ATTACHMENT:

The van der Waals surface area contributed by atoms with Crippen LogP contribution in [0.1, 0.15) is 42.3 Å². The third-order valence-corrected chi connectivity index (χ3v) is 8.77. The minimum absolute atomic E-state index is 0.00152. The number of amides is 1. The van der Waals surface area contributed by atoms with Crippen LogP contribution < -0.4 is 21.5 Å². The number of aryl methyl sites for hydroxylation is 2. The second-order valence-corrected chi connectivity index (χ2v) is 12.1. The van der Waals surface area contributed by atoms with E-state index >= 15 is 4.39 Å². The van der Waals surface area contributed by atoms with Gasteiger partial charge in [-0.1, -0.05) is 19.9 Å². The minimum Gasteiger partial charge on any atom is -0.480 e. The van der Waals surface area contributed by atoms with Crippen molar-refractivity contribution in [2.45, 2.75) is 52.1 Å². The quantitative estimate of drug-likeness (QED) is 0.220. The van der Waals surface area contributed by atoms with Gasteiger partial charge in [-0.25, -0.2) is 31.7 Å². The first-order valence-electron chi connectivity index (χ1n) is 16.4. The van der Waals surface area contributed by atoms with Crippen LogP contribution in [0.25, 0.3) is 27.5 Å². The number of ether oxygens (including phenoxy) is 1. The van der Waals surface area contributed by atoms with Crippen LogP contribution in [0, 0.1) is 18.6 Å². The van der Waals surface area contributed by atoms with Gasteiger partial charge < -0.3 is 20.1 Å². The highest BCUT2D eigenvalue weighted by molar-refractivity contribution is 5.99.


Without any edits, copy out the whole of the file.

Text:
The van der Waals surface area contributed by atoms with Crippen LogP contribution in [0.1, 0.15) is 42.3 Å². The third-order valence-corrected chi connectivity index (χ3v) is 8.77. The minimum absolute atomic E-state index is 0.00152. The number of amides is 1. The van der Waals surface area contributed by atoms with Crippen LogP contribution < -0.4 is 21.5 Å². The number of aryl methyl sites for hydroxylation is 2. The second-order valence-corrected chi connectivity index (χ2v) is 12.1. The van der Waals surface area contributed by atoms with E-state index >= 15 is 4.39 Å². The van der Waals surface area contributed by atoms with Gasteiger partial charge in [-0.1, -0.05) is 19.9 Å². The minimum Gasteiger partial charge on any atom is -0.480 e. The van der Waals surface area contributed by atoms with Crippen molar-refractivity contribution in [2.45, 2.75) is 52.1 Å². The quantitative estimate of drug-likeness (QED) is 0.220. The van der Waals surface area contributed by atoms with Gasteiger partial charge in [-0.25, -0.2) is 31.7 Å². The first-order valence-electron chi connectivity index (χ1n) is 16.4. The van der Waals surface area contributed by atoms with Crippen LogP contribution in [0.25, 0.3) is 27.5 Å². The number of ether oxygens (including phenoxy) is 1. The van der Waals surface area contributed by atoms with Crippen LogP contribution in [0, 0.1) is 18.6 Å². The van der Waals surface area contributed by atoms with Gasteiger partial charge < -0.3 is 20.1 Å². The highest BCUT2D eigenvalue weighted by molar-refractivity contribution is 5.99.